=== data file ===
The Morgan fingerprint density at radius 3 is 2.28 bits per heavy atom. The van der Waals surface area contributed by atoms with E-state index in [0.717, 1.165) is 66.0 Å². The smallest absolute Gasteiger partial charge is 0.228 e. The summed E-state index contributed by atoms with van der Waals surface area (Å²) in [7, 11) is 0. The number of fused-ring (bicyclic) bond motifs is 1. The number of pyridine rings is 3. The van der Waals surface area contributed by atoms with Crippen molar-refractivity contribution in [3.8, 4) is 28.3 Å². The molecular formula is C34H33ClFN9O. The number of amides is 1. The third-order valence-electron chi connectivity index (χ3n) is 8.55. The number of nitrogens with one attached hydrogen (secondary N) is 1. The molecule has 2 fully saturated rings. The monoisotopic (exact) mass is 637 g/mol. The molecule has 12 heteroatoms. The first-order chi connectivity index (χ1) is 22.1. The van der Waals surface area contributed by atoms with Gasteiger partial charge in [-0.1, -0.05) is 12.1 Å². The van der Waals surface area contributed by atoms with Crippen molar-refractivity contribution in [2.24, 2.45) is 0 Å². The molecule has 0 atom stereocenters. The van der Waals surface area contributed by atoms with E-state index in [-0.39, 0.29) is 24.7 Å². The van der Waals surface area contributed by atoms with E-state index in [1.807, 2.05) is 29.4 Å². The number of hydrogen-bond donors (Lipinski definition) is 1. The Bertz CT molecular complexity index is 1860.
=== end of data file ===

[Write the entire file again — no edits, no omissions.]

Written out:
The Morgan fingerprint density at radius 3 is 2.28 bits per heavy atom. The van der Waals surface area contributed by atoms with E-state index in [0.717, 1.165) is 66.0 Å². The smallest absolute Gasteiger partial charge is 0.228 e. The summed E-state index contributed by atoms with van der Waals surface area (Å²) in [7, 11) is 0. The number of fused-ring (bicyclic) bond motifs is 1. The number of pyridine rings is 3. The van der Waals surface area contributed by atoms with Crippen molar-refractivity contribution in [3.8, 4) is 28.3 Å². The molecular formula is C34H33ClFN9O. The number of amides is 1. The third-order valence-electron chi connectivity index (χ3n) is 8.55. The number of nitrogens with one attached hydrogen (secondary N) is 1. The molecule has 2 fully saturated rings. The monoisotopic (exact) mass is 637 g/mol. The molecule has 12 heteroatoms. The first-order chi connectivity index (χ1) is 22.1. The van der Waals surface area contributed by atoms with Gasteiger partial charge in [-0.1, -0.05) is 12.1 Å². The van der Waals surface area contributed by atoms with Crippen molar-refractivity contribution in [2.24, 2.45) is 0 Å². The molecule has 0 atom stereocenters. The van der Waals surface area contributed by atoms with E-state index in [-0.39, 0.29) is 24.7 Å². The van der Waals surface area contributed by atoms with E-state index in [1.807, 2.05) is 29.4 Å². The number of hydrogen-bond donors (Lipinski definition) is 1. The Bertz CT molecular complexity index is 1860.